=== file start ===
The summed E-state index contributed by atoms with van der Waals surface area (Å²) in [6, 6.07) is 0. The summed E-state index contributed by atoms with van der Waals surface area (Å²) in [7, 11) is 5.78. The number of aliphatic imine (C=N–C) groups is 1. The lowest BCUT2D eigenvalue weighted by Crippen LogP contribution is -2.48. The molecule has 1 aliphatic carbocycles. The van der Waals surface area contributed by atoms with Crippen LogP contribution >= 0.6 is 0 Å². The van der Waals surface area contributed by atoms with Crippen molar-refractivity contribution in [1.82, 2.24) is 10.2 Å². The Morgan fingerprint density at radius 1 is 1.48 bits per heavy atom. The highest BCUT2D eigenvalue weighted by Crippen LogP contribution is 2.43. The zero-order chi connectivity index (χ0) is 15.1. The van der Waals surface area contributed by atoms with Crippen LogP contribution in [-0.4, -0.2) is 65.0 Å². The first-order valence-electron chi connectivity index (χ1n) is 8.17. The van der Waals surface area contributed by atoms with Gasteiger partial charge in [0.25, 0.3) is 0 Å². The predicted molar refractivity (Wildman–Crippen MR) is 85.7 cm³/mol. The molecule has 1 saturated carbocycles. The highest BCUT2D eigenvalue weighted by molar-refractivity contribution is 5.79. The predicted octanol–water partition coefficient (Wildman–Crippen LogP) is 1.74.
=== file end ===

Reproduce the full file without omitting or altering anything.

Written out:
The summed E-state index contributed by atoms with van der Waals surface area (Å²) in [6, 6.07) is 0. The summed E-state index contributed by atoms with van der Waals surface area (Å²) in [7, 11) is 5.78. The number of aliphatic imine (C=N–C) groups is 1. The lowest BCUT2D eigenvalue weighted by Crippen LogP contribution is -2.48. The molecule has 1 aliphatic carbocycles. The van der Waals surface area contributed by atoms with Crippen LogP contribution >= 0.6 is 0 Å². The van der Waals surface area contributed by atoms with Crippen molar-refractivity contribution in [1.82, 2.24) is 10.2 Å². The Morgan fingerprint density at radius 1 is 1.48 bits per heavy atom. The highest BCUT2D eigenvalue weighted by Crippen LogP contribution is 2.43. The zero-order chi connectivity index (χ0) is 15.1. The van der Waals surface area contributed by atoms with Crippen LogP contribution in [-0.4, -0.2) is 65.0 Å². The first-order valence-electron chi connectivity index (χ1n) is 8.17. The van der Waals surface area contributed by atoms with Gasteiger partial charge in [0.25, 0.3) is 0 Å². The predicted molar refractivity (Wildman–Crippen MR) is 85.7 cm³/mol. The molecule has 1 saturated carbocycles. The highest BCUT2D eigenvalue weighted by molar-refractivity contribution is 5.79. The predicted octanol–water partition coefficient (Wildman–Crippen LogP) is 1.74.